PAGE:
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Suggestions for a good monitor for retouching

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  #21  
Old 06-18-2015, 02:10 PM
skoobey skoobey is offline
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Re: Suggestions for a good monitor for retouching

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Originally Posted by andrewrodney View Post
In what way, using what testing methodology does the Eizo provide more accurate color than the comparable NEC SpectraView?
It's just that this particular model is known to have a bit stronger greens. Answer would be none.
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  #22  
Old 06-18-2015, 07:05 PM
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andrewrodney andrewrodney is offline
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Re: Suggestions for a good monitor for retouching

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Originally Posted by skoobey View Post
It's just that this particular model is known to have a bit stronger greens. Answer would be none.
Stronger green? You're comparing the color gamut of the two and the green primary is extended?

I'm still not sure what this has to do with color accuracy or how it's being defined.
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  #23  
Old 09-20-2015, 07:37 AM
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Paris Paris is offline
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Re: Suggestions for a good monitor for retouching

How important is the monitor's color Gamut , the sRGB and Adobe RGB.

It seems that most monitors there have a 100% sRGB color Gamut, but I continue to come across the opinion that a retouching/photographers monitor should have at least a 95% or better Adobe RGB color Gamut.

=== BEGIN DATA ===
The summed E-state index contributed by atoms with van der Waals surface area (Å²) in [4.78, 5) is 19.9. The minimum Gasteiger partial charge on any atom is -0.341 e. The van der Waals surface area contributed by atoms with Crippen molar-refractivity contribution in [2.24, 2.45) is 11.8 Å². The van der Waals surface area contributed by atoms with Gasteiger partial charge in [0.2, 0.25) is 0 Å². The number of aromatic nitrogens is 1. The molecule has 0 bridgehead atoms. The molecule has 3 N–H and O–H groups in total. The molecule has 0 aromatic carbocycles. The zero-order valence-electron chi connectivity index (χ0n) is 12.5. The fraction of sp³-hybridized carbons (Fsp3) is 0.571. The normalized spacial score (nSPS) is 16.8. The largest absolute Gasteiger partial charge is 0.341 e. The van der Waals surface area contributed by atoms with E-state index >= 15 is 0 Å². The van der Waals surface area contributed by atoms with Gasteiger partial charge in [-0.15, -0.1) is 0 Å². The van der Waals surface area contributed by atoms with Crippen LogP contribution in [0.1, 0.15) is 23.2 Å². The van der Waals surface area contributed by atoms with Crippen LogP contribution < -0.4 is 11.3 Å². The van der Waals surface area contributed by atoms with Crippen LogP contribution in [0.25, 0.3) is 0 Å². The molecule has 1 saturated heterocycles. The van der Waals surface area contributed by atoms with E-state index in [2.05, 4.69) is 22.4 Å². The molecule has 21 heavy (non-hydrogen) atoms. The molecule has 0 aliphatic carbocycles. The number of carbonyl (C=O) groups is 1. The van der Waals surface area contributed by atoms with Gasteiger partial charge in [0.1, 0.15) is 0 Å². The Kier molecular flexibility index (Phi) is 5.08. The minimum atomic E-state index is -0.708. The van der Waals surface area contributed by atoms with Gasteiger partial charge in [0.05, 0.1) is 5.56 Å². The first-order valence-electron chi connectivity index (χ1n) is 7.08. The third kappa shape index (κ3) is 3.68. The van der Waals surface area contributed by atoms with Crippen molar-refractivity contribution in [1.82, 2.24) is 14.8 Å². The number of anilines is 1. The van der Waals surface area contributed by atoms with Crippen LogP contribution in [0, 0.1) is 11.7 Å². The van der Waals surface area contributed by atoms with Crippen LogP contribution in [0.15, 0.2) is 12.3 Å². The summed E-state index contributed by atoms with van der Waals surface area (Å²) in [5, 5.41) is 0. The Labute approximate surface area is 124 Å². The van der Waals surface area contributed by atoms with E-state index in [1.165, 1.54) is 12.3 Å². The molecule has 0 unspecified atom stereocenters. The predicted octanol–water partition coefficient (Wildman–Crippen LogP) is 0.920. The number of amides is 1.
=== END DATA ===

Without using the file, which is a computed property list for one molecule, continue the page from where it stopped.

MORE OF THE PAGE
The NEC EA274WM has a low Adobe RGB color Gamut. Does this make a difference?

Last edited by Paris; 09-20-2015 at 07:48 AM.
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  #24  
Old 09-20-2015, 08:57 AM
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andrewrodney andrewrodney is offline
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Re: Suggestions for a good monitor for retouching

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Originally Posted by Paris View Post
How important is the monitor's color Gamut , the sRGB and Adobe RGB.
It's important if you work with a wider gamut working space then sRGB and you want to see those colors.
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  #25  
Old 09-20-2015, 10:53 AM
klev klev is offline
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Re: Suggestions for a good monitor for retouching

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Originally Posted by Paris View Post

The NEC EA274WM has a low Adobe RGB color Gamut. Does this make a difference?
Gamut determines whether a display could reproduce a specific color. It does not determine whether it will display that color when it matches a target value. It only determines your outer boundary points.

Handling of out of gamut colors is performed at different points. Actual error values relative to a specific patch target in any kind of profiler test are partially independent of gamut. It works that way because the tests look at measured values and compares them to reference values. If something is out of gamut, it won't be exact, but good color handling may still minimize the error better than you would experience on a lower quality display.